Sax on the Web Forum banner

1 - 7 of 7 Posts

·
Registered
Joined
·
3 Posts
Discussion Starter · #1 ·
Hi all, is there a music theory book that I can read that is geared towards music theory for a saxophone player specifically? I found the ones I've looked at a bit difficult given that I have to transcribe to my instruments key while reading it to try to see how it would apply to my instrument.

Would be great if there was something in mind for a beginner with Alto Sax. Any suggestions?
 

·
Forum Contributor 2016, Distinguished SOTW Member
Joined
·
13,056 Posts
Hi all, is there a music theory book that I can read that is geared towards music theory for a saxophone player specifically? I found the ones I've looked at a bit difficult given that I have to transcribe to my instruments key while reading it to try to see how it would apply to my instrument.

Would be great if there was something in mind for a beginner with Alto Sax. Any suggestions?
I'm not sure I understand. Why would you have to transpose for saxophone? If it tells you the C Major scale is CDEFGABC that is what it is for the alto saxophone also. You don't have to transpose.
 

·
Moderator
Grafton alto | Martin Comm III tenor
Joined
·
29,582 Posts
Hi all, is there a music theory book that I can read that is geared towards music theory for a saxophone player specifically? I found the ones I've looked at a bit difficult given that I have to transcribe to my instruments key while reading it to try to see how it would apply to my instrument.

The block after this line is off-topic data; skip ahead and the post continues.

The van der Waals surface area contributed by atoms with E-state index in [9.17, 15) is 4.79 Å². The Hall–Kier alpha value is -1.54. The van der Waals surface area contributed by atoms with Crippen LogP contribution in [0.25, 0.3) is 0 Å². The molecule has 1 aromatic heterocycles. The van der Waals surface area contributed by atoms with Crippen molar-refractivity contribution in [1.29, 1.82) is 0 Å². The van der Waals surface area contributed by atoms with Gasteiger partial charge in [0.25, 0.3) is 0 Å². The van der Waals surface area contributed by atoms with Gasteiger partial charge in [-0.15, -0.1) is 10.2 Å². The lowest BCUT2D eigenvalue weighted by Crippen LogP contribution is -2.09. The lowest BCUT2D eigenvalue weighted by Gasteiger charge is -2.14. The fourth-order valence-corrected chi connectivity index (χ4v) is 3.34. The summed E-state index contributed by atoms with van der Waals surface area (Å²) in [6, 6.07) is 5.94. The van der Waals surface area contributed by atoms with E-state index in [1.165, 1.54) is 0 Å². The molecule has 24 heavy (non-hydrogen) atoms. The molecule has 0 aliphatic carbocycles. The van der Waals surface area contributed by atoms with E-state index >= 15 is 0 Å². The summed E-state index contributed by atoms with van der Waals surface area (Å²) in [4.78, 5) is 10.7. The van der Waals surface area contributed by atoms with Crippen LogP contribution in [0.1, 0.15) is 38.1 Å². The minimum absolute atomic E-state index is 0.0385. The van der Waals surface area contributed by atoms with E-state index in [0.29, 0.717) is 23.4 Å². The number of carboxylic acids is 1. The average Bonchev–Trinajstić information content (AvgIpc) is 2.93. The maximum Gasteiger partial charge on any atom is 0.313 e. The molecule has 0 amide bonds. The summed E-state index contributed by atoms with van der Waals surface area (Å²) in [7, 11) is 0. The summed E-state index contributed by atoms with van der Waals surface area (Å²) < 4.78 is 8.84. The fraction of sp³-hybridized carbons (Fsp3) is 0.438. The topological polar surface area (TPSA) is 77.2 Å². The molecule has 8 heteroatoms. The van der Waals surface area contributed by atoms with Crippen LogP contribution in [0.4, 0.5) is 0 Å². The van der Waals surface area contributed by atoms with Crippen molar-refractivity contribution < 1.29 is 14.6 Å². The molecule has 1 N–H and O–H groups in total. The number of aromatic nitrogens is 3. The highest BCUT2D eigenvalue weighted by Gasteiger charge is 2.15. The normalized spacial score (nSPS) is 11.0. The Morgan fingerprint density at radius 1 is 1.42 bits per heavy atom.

Would be great if there was something in mind for a beginner with Alto Sax. Any suggestions?
My book is specifically for saxophone players, beginners impro. (Disclaimer it isn't all about bebop and jazz)
 

·
Registered
Joined
·
1,517 Posts
Theory is theory no matter which key your horn is in. Like Nefertiti said the C major scale is the same whether you're playing an Eb alto or Bb tenor. You only need to transpose if the music your reading is in another key. For example, let's say you have a lead sheet for piano which is a C concert instrument, and the tune is in C major. You will need to transpose it to the key of A major for your alto. However, if your goal is to learn theory then you'll also need to learn to transpose, because it is part of music theory. Do you have a teacher? I would suggest you find a good music teacher that is also a saxophone player.
 

·
SOTW Columnist, Distinguished SOTW Member
Joined
·
23,357 Posts
Music theory is not instrument specific. It applies to all instruments. However, there is a distinction in terms of a 'chordal' instrument (like keyboard or guitar) vs 'single note playing' instrument like the sax. It's pretty obvious that you can't play two or more notes in a chord at the same time on a sax (leaving multiphonics aside). However, you still can play an arpeggio. But in most cases you are looking to target important chord tones (3rds, 7ths, altered notes) when you want to make the harmony clear.

Beyond that, the theory is the same, regardless of your instrument.
 
1 - 7 of 7 Posts
Top